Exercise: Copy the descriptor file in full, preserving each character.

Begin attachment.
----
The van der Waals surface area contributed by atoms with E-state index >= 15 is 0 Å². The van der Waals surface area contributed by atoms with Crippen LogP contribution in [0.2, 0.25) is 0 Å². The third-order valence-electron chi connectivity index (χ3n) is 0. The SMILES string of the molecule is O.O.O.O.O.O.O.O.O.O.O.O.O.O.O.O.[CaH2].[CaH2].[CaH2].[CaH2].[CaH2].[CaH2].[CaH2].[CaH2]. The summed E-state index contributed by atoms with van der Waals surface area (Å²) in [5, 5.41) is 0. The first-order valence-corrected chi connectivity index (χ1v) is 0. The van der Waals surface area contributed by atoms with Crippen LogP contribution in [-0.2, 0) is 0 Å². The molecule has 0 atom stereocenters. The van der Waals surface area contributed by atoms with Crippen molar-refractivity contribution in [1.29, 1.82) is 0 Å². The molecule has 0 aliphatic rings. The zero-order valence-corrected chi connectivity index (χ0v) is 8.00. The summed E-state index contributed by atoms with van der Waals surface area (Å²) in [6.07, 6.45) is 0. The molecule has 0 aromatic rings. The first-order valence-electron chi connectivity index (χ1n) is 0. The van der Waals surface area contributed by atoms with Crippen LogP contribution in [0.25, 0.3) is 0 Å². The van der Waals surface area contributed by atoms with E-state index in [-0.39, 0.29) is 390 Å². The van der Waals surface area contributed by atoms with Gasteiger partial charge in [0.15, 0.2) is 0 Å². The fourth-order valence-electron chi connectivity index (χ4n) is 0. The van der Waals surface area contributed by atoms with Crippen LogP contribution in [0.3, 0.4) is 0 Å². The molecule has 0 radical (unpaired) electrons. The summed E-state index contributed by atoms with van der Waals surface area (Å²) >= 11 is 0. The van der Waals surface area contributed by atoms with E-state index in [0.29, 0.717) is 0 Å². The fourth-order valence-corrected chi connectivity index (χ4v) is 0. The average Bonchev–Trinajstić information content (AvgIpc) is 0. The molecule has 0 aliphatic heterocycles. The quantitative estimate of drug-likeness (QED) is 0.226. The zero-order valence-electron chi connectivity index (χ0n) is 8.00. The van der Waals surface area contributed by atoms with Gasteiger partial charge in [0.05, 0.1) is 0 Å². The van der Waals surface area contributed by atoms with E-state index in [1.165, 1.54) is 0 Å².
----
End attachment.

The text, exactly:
The van der Waals surface area contributed by atoms with E-state index >= 15 is 0 Å². The van der Waals surface area contributed by atoms with Crippen LogP contribution in [0.2, 0.25) is 0 Å². The third-order valence-electron chi connectivity index (χ3n) is 0. The SMILES string of the molecule is O.O.O.O.O.O.O.O.O.O.O.O.O.O.O.O.[CaH2].[CaH2].[CaH2].[CaH2].[CaH2].[CaH2].[CaH2].[CaH2]. The summed E-state index contributed by atoms with van der Waals surface area (Å²) in [5, 5.41) is 0. The first-order valence-corrected chi connectivity index (χ1v) is 0. The van der Waals surface area contributed by atoms with Crippen LogP contribution in [-0.2, 0) is 0 Å². The molecule has 0 atom stereocenters. The van der Waals surface area contributed by atoms with Crippen molar-refractivity contribution in [1.29, 1.82) is 0 Å². The molecule has 0 aliphatic rings. The zero-order valence-corrected chi connectivity index (χ0v) is 8.00. The summed E-state index contributed by atoms with van der Waals surface area (Å²) in [6.07, 6.45) is 0. The molecule has 0 aromatic rings. The first-order valence-electron chi connectivity index (χ1n) is 0. The van der Waals surface area contributed by atoms with Crippen LogP contribution in [0.25, 0.3) is 0 Å². The van der Waals surface area contributed by atoms with E-state index in [-0.39, 0.29) is 390 Å². The van der Waals surface area contributed by atoms with Gasteiger partial charge in [0.15, 0.2) is 0 Å². The fourth-order valence-electron chi connectivity index (χ4n) is 0. The van der Waals surface area contributed by atoms with Crippen LogP contribution in [0.3, 0.4) is 0 Å². The molecule has 0 radical (unpaired) electrons. The summed E-state index contributed by atoms with van der Waals surface area (Å²) >= 11 is 0. The van der Waals surface area contributed by atoms with E-state index in [0.29, 0.717) is 0 Å². The fourth-order valence-corrected chi connectivity index (χ4v) is 0. The average Bonchev–Trinajstić information content (AvgIpc) is 0. The molecule has 0 aliphatic heterocycles. The quantitative estimate of drug-likeness (QED) is 0.226. The zero-order valence-electron chi connectivity index (χ0n) is 8.00. The van der Waals surface area contributed by atoms with Gasteiger partial charge in [0.05, 0.1) is 0 Å². The van der Waals surface area contributed by atoms with E-state index in [1.165, 1.54) is 0 Å².